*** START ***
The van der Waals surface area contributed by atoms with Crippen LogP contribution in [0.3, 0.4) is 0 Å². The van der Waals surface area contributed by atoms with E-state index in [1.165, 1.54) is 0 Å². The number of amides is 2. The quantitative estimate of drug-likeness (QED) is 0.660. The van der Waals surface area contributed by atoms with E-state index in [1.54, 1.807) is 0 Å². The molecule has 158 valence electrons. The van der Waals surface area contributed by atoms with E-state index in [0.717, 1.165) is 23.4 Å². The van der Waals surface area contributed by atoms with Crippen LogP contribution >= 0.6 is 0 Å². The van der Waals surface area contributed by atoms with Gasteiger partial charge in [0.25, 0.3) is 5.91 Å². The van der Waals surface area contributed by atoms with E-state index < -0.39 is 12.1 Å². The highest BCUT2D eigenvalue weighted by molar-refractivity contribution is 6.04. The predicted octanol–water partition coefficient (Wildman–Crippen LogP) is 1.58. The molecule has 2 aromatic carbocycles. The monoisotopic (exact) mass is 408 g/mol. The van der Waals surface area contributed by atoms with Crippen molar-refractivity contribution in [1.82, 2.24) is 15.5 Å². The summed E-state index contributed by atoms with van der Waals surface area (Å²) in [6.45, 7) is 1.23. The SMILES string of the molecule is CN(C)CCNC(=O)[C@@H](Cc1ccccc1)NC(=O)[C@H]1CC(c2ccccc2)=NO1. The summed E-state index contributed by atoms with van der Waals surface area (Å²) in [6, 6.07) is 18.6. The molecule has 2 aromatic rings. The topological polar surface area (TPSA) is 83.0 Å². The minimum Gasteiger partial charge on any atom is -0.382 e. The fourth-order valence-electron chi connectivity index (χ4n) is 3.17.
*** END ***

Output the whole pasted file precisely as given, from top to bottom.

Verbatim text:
The van der Waals surface area contributed by atoms with Crippen LogP contribution in [0.3, 0.4) is 0 Å². The van der Waals surface area contributed by atoms with E-state index in [1.165, 1.54) is 0 Å². The number of amides is 2. The quantitative estimate of drug-likeness (QED) is 0.660. The van der Waals surface area contributed by atoms with E-state index in [1.54, 1.807) is 0 Å². The molecule has 158 valence electrons. The van der Waals surface area contributed by atoms with E-state index in [0.717, 1.165) is 23.4 Å². The van der Waals surface area contributed by atoms with Crippen LogP contribution >= 0.6 is 0 Å². The van der Waals surface area contributed by atoms with Gasteiger partial charge in [0.25, 0.3) is 5.91 Å². The van der Waals surface area contributed by atoms with E-state index < -0.39 is 12.1 Å². The highest BCUT2D eigenvalue weighted by molar-refractivity contribution is 6.04. The predicted octanol–water partition coefficient (Wildman–Crippen LogP) is 1.58. The molecule has 2 aromatic carbocycles. The monoisotopic (exact) mass is 408 g/mol. The van der Waals surface area contributed by atoms with Crippen molar-refractivity contribution in [1.82, 2.24) is 15.5 Å². The summed E-state index contributed by atoms with van der Waals surface area (Å²) in [6.45, 7) is 1.23. The SMILES string of the molecule is CN(C)CCNC(=O)[C@@H](Cc1ccccc1)NC(=O)[C@H]1CC(c2ccccc2)=NO1. The summed E-state index contributed by atoms with van der Waals surface area (Å²) in [6, 6.07) is 18.6. The molecule has 2 aromatic rings. The topological polar surface area (TPSA) is 83.0 Å². The minimum Gasteiger partial charge on any atom is -0.382 e. The fourth-order valence-electron chi connectivity index (χ4n) is 3.17.